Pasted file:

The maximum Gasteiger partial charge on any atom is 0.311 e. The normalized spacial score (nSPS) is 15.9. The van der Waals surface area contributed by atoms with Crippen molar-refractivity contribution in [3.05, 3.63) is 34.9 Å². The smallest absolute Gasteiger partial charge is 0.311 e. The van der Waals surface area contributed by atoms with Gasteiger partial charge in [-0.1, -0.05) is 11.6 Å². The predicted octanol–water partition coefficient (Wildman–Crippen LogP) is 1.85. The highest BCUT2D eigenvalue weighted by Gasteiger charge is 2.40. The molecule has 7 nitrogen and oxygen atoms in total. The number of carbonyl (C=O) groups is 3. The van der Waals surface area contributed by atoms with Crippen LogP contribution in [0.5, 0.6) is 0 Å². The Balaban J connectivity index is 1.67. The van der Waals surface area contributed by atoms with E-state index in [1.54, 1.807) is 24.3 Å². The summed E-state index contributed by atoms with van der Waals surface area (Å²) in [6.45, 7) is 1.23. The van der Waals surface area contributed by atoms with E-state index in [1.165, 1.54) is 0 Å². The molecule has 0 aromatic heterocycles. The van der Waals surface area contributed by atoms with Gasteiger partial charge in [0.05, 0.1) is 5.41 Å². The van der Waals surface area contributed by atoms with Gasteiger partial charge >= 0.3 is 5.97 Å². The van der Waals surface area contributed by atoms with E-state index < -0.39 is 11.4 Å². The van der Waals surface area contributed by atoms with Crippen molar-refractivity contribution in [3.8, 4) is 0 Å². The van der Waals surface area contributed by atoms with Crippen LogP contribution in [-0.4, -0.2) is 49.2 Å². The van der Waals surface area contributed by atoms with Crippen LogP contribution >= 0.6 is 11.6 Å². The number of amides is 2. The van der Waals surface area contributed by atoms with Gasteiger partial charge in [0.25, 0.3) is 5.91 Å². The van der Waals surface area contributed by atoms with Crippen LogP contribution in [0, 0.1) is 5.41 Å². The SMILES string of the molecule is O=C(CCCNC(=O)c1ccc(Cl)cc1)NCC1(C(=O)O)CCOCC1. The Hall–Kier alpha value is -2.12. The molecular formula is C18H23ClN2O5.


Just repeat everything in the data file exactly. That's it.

The maximum Gasteiger partial charge on any atom is 0.311 e. The normalized spacial score (nSPS) is 15.9. The van der Waals surface area contributed by atoms with Crippen molar-refractivity contribution in [3.05, 3.63) is 34.9 Å². The smallest absolute Gasteiger partial charge is 0.311 e. The van der Waals surface area contributed by atoms with Gasteiger partial charge in [-0.1, -0.05) is 11.6 Å². The predicted octanol–water partition coefficient (Wildman–Crippen LogP) is 1.85. The highest BCUT2D eigenvalue weighted by Gasteiger charge is 2.40. The molecule has 7 nitrogen and oxygen atoms in total. The number of carbonyl (C=O) groups is 3. The van der Waals surface area contributed by atoms with Crippen LogP contribution in [0.5, 0.6) is 0 Å². The Balaban J connectivity index is 1.67. The van der Waals surface area contributed by atoms with E-state index in [1.54, 1.807) is 24.3 Å². The summed E-state index contributed by atoms with van der Waals surface area (Å²) in [6.45, 7) is 1.23. The van der Waals surface area contributed by atoms with E-state index in [1.165, 1.54) is 0 Å². The molecule has 0 aromatic heterocycles. The van der Waals surface area contributed by atoms with Gasteiger partial charge in [0.05, 0.1) is 5.41 Å². The van der Waals surface area contributed by atoms with Gasteiger partial charge >= 0.3 is 5.97 Å². The van der Waals surface area contributed by atoms with E-state index < -0.39 is 11.4 Å². The van der Waals surface area contributed by atoms with Crippen molar-refractivity contribution in [3.8, 4) is 0 Å². The van der Waals surface area contributed by atoms with Crippen LogP contribution in [-0.4, -0.2) is 49.2 Å². The van der Waals surface area contributed by atoms with Crippen LogP contribution >= 0.6 is 11.6 Å². The number of amides is 2. The van der Waals surface area contributed by atoms with Gasteiger partial charge in [0.25, 0.3) is 5.91 Å². The van der Waals surface area contributed by atoms with Crippen LogP contribution in [0, 0.1) is 5.41 Å². The SMILES string of the molecule is O=C(CCCNC(=O)c1ccc(Cl)cc1)NCC1(C(=O)O)CCOCC1. The Hall–Kier alpha value is -2.12. The molecular formula is C18H23ClN2O5.